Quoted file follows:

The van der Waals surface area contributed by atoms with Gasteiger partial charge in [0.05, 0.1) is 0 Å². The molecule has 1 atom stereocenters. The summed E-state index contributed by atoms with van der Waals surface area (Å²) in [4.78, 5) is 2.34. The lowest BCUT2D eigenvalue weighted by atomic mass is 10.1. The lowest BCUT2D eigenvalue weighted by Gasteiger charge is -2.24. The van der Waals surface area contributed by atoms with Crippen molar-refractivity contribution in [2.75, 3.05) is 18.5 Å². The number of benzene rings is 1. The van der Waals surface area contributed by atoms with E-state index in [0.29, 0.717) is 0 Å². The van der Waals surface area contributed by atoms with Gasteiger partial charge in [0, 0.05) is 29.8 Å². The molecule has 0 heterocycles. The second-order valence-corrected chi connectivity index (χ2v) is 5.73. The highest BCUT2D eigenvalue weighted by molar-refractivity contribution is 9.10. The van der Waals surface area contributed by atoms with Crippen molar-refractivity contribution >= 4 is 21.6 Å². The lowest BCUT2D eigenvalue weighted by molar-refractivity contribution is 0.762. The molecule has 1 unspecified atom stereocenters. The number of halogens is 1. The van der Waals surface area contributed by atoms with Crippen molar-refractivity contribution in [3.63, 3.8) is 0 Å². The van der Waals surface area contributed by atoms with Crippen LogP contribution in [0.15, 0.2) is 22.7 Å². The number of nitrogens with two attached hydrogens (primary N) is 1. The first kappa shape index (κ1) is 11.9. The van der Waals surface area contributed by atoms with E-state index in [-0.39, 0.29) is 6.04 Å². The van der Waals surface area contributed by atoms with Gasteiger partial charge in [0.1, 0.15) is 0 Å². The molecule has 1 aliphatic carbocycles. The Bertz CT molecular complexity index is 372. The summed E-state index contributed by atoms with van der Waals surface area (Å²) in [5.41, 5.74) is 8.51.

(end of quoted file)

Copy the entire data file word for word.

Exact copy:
The van der Waals surface area contributed by atoms with Gasteiger partial charge in [0.05, 0.1) is 0 Å². The molecule has 1 atom stereocenters. The summed E-state index contributed by atoms with van der Waals surface area (Å²) in [4.78, 5) is 2.34. The lowest BCUT2D eigenvalue weighted by atomic mass is 10.1. The lowest BCUT2D eigenvalue weighted by Gasteiger charge is -2.24. The van der Waals surface area contributed by atoms with Crippen molar-refractivity contribution in [2.75, 3.05) is 18.5 Å². The number of benzene rings is 1. The van der Waals surface area contributed by atoms with E-state index in [0.29, 0.717) is 0 Å². The van der Waals surface area contributed by atoms with Gasteiger partial charge in [0, 0.05) is 29.8 Å². The molecule has 0 heterocycles. The second-order valence-corrected chi connectivity index (χ2v) is 5.73. The highest BCUT2D eigenvalue weighted by molar-refractivity contribution is 9.10. The van der Waals surface area contributed by atoms with Crippen molar-refractivity contribution >= 4 is 21.6 Å². The lowest BCUT2D eigenvalue weighted by molar-refractivity contribution is 0.762. The molecule has 1 unspecified atom stereocenters. The number of halogens is 1. The van der Waals surface area contributed by atoms with Crippen molar-refractivity contribution in [3.63, 3.8) is 0 Å². The van der Waals surface area contributed by atoms with Crippen LogP contribution in [0.15, 0.2) is 22.7 Å². The number of nitrogens with two attached hydrogens (primary N) is 1. The first kappa shape index (κ1) is 11.9. The van der Waals surface area contributed by atoms with E-state index in [-0.39, 0.29) is 6.04 Å². The van der Waals surface area contributed by atoms with Gasteiger partial charge in [0.1, 0.15) is 0 Å². The molecule has 1 aliphatic carbocycles. The Bertz CT molecular complexity index is 372. The summed E-state index contributed by atoms with van der Waals surface area (Å²) in [5.41, 5.74) is 8.51.